Bentley Motors equips its auto trimmers with expensive machinery and tools to upholster interiors. But to wrap steering wheels, staff rely on a simple kitchen utensil to get the job done.
In an article by Automotive News, Bentley trimmer Noel Thompson explains how he uses a dinner fork to ensure stitches on steering wheels are evenly spaced:
Markings have to be made to show the worker where to hand-stitch the leather, Thompson said pulling out an aged eating utensil: “This is the world-famous fork.”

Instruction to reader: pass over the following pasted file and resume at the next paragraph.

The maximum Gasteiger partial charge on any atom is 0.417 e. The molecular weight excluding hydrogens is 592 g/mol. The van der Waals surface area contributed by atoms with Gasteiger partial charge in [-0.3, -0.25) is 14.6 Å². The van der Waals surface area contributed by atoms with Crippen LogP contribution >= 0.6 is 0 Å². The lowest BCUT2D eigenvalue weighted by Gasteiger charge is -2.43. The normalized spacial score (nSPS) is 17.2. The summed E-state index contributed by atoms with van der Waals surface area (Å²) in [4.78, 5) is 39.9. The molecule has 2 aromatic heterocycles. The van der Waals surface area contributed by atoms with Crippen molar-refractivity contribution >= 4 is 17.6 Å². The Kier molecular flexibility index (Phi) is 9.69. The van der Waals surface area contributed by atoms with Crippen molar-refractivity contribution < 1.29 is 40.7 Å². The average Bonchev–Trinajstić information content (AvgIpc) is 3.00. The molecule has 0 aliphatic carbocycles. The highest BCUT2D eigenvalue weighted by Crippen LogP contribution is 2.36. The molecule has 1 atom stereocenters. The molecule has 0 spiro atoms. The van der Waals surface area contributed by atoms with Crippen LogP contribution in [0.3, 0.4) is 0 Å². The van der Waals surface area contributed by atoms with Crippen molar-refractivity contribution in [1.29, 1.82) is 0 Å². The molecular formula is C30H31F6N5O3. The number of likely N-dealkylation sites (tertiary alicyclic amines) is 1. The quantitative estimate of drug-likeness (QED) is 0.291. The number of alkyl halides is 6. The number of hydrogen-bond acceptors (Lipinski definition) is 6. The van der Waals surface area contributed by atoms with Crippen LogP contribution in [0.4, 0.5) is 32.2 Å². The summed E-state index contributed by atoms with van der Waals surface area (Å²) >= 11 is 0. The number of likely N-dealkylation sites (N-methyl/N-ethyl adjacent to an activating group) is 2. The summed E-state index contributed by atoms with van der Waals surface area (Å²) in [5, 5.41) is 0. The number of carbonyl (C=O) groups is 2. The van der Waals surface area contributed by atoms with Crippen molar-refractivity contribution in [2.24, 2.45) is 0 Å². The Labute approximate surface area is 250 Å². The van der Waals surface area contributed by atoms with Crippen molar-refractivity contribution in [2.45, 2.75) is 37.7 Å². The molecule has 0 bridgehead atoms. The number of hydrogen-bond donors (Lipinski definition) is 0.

“We have gone back to the old way of doing it — we use a fork,” Thompson said as he poked the uniformly spaced marks into the leather as you would on a pie crust.
It takes two hours to sew thread around the wheel using a cross-stitch, he said. “I sew with two needles in one hand because you cross over quicker.
“I have done more of these than anyone else in the company.”
The following low-res photo illustrates how it’s done:
It’s funny how some things never change. Our auto upholstery shop has been fabricating tools out of forks, spoons and butter knives for two generations. A lot of other shops have been doing it for even longer.
But if it works, it works. So why wrap steering wheels any other way?
To read the full article, see “Lavishing leather, wood to defend ultraluxury.”